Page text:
Turkey's currency plumbed record lows as Ankara reeled from the twin blows of being placed on a terrorism financing and anti-money laundering watch list and an interest rate cut that economists fear could spark hyperinflation.
One of the year's worst days for the beleaguered lira started with a central bank decision to cut its policy rate to 16 from 18 percent despite rising inflation and a new surge of foreign currency buying by ordinary Turks.
The lira lost more than 2.5 percent against the dollar on fears the bank had lost its last vestiges of independence from Turkish President Recep Tayyip Erdogan - a renowned opponent of high interest rates.
"The sharp cut is completely unwarranted by the inflation outlook," the Oxford Economics consultancy said in a note to clients.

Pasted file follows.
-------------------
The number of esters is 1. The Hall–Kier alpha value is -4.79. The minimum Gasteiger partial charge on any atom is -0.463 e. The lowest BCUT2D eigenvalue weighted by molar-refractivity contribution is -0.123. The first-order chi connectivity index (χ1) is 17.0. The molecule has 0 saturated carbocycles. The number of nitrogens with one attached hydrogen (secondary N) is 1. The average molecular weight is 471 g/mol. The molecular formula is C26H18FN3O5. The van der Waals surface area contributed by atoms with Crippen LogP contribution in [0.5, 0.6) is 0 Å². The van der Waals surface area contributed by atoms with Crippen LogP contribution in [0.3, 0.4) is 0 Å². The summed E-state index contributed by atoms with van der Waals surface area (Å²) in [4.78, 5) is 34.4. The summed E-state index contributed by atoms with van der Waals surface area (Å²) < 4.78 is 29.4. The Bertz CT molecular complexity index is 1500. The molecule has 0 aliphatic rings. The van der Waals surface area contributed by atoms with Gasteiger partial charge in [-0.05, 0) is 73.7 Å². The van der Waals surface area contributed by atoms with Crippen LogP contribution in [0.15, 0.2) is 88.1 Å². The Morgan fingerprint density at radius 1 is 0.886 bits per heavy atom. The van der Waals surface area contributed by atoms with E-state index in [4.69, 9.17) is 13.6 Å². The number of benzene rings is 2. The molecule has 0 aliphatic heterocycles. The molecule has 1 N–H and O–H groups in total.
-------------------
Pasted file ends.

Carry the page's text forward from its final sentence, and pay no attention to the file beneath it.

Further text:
"The rate cut has exacerbated hyperinflation worries and investors decided to further abandon the Turkish lira as a result," analyst Fawad Razaqzada of ThinkMarkets said.
Erdogan has been pushing the policy-setting bank to cut interests rates in order to boost lending and promote investment and economic growth.
This expansionist policy has helped Turkey's economy grow throughout the coronavirus pandemic and perform far better than its emerging market peers.
But the drawbacks have also been dire.
The lira has lost one-fifth of its value against the dollar since the start of the year and the annual inflation rate has reached nearly 20 percent -- quadruple the government target.
Turks are converting their liras into foreign currencies and gold to try to preserve their dwindling savings.
"The market will need some convincing to trust the lira again," Razaqzada said.
The cut came in the face of growing calls from business leaders -- including Turkey's largest industry association -- for the bank to regain its independence and focus on stabilising the exchange rate.